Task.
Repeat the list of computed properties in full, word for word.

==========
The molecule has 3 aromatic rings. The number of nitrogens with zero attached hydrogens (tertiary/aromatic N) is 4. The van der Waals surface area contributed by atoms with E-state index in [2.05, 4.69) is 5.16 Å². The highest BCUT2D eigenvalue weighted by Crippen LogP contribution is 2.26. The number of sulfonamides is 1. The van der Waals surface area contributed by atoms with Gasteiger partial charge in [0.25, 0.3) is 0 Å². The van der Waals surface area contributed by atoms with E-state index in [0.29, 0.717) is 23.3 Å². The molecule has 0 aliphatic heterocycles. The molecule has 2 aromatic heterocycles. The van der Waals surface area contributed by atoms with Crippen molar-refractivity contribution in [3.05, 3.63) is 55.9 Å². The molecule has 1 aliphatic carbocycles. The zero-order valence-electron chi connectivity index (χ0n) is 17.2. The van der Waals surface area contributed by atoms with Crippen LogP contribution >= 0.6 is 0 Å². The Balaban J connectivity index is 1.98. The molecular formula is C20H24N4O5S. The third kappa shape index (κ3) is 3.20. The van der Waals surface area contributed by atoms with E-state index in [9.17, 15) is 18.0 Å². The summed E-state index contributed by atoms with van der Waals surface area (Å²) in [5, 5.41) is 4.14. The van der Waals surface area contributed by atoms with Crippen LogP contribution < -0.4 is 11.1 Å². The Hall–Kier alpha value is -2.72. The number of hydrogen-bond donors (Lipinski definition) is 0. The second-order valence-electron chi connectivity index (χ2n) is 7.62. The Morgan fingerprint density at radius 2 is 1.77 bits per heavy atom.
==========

The molecule has 3 aromatic rings. The number of nitrogens with zero attached hydrogens (tertiary/aromatic N) is 4. The van der Waals surface area contributed by atoms with E-state index in [2.05, 4.69) is 5.16 Å². The highest BCUT2D eigenvalue weighted by Crippen LogP contribution is 2.26. The number of sulfonamides is 1. The van der Waals surface area contributed by atoms with Gasteiger partial charge in [0.25, 0.3) is 0 Å². The van der Waals surface area contributed by atoms with E-state index in [0.29, 0.717) is 23.3 Å². The molecule has 0 aliphatic heterocycles. The molecule has 2 aromatic heterocycles. The van der Waals surface area contributed by atoms with Crippen molar-refractivity contribution in [3.05, 3.63) is 55.9 Å². The molecule has 1 aliphatic carbocycles. The zero-order valence-electron chi connectivity index (χ0n) is 17.2. The van der Waals surface area contributed by atoms with Crippen LogP contribution >= 0.6 is 0 Å². The Balaban J connectivity index is 1.98. The molecular formula is C20H24N4O5S. The third kappa shape index (κ3) is 3.20. The van der Waals surface area contributed by atoms with E-state index in [9.17, 15) is 18.0 Å². The summed E-state index contributed by atoms with van der Waals surface area (Å²) in [5, 5.41) is 4.14. The van der Waals surface area contributed by atoms with Crippen LogP contribution < -0.4 is 11.1 Å². The Hall–Kier alpha value is -2.72. The number of hydrogen-bond donors (Lipinski definition) is 0. The second-order valence-electron chi connectivity index (χ2n) is 7.62. The Morgan fingerprint density at radius 2 is 1.77 bits per heavy atom.